Monday, July 25, 2016

Review: The Yucks (2016)

By Jason Vuic

It's 2016. Time to "celebrate" a big milestone in the history of Tampa Bay football.

It was 40 years ago that the Buccaneers entered the National Football League as an expansion team. That's always a good time for a look back at the good old days, which in the case of the Bucs weren't so good.

Tampa Bay needed little time - less than two years, actually - to become the standard for bad football teams. Author Jason Vuic takes a look back at the time in his brisk book, "The Yucks!"

The Tampa area wasn't well-known to many Americans in 1976. There had been a wave of movement by people to the sunbelt around that time, but the land around Tampa Bay - including Tampa, St. Petersburg and Clearwater, among other towns - didn't have much of an identity.

Some city leaders thought an NFL team might change that. When the league expanded in 1976 by two teams, Tampa and Seattle were the winners. If that's the right word. Seattle got lucky and picked up a quarterback, Jim Zorn, and a wide receiver, Steve Largent, who were capable of making plays in the NFL. The Bucs had no such luck, in part because the rules for stocking the new teams were very tight and not much talent escaped the grasp of the established teams.

Thus former Southern California coach John McKay didn't have many good players when he arrived in training camp in 1976, and most of those were on the defensive side of the ball. You don't score, and it's hard to win. Sure enough, Tampa Bay lost its first 26 games. I'm not sure that record will be broken any time soon.

Those first two seasons, featuring 0-14 and 2-12 records, represent the heart of this book, which goes by rather quickly. Bodies came and went quickly, as the team desperately search for anyone who could play football at the highest level. McKay provided the soundtrack to those two seasons, as he usually came up with quotes that were funny to some (mostly the news media) but which had an edge that didn't make him too popular with the players at times. It's fair to say, though, that all of that losing put everyone on edge.

The Bucs did add a quarterback in 1978 in Doug Williams, and better times soon were coming. Williams led Tampa Bay to the NFC Championship game in the Bucs' fourth year of play in 1979. No one could believe it then, either, considered what came before it. Tampa Bay did win a Super Bowl once, but otherwise the story has been pretty bleak for many of those 40 years.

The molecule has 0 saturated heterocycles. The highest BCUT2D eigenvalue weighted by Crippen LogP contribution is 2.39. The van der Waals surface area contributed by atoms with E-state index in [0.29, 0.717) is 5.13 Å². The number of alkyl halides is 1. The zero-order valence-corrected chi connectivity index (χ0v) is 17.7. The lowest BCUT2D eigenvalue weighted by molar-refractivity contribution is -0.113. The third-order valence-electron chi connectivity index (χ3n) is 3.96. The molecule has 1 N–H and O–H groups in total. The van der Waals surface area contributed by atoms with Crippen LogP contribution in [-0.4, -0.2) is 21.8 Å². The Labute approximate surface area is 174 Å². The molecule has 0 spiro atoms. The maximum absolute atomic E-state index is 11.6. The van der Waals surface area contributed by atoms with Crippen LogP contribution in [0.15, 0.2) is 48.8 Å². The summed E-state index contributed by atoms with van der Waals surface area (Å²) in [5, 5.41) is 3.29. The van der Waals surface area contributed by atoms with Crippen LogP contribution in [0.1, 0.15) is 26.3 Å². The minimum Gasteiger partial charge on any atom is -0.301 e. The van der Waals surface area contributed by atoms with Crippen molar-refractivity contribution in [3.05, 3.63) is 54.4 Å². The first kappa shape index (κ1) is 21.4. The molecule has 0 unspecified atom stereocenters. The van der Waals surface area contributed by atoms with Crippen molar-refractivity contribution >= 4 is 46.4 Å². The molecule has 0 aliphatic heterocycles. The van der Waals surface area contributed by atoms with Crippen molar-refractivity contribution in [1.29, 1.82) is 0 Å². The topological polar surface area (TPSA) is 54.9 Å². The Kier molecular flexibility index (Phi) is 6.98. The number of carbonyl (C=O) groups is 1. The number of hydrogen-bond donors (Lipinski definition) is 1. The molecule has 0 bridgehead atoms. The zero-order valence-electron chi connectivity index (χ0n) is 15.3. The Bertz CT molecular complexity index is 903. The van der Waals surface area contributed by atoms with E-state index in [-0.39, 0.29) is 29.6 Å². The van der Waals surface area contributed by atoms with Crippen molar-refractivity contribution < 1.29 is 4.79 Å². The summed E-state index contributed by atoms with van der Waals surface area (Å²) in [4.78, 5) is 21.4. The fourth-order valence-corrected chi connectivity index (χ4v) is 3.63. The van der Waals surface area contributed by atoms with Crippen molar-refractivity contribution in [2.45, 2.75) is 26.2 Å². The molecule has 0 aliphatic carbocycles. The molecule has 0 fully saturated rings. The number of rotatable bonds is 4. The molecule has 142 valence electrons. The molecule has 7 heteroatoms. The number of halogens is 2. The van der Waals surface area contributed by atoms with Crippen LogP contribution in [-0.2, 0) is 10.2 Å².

Vuic knows something about bad products. He wrote a book on the Yugo, a car from the 1980s that didn't last long either individually or collectively. Vuic clearly did his homework here in looking up newspaper articles and books, and found many of the head-shaking moments that come with such bad teams.

There are a couple of drawbacks, though. There is less material on the two bad seasons than you might think. That may be because there are surprisingly few "I remember when" stories from interview subjects. Vuic obviously talked to some people associated with the franchise as part of the research, but more quotes from them would have been helpful. Material on the origins of the franchise and the history of the team come before and after those two seasons, and the former is more interesting than the latter.

Vuic also has a slightly quirky writing style. For example, he sometimes deals in absolutes in unexpected ways. Charles Nelson Reilly is described as the worst comedian in the history of planet Earth, a bit harsh since Reilly was mostly a comic actor who was in some top Broadway shows. The deal that sent Largent to the Seahawks for a low draft choice was the most one-sided in history. It's a candidate in a question that doesn't really have an answer.

Newly-born expansion teams usually hold a place of honor in the hearts of fans, in part because everyone is so innocent at the start. It's almost like a first crush. It's probably a strain to compare the 1976 Bucs to the 1962 New York Mets, but "The Yucks" certainly will bring back some funny memories to fans of that Florida team. In that sense, the book accomplishes its goal.

Three stars

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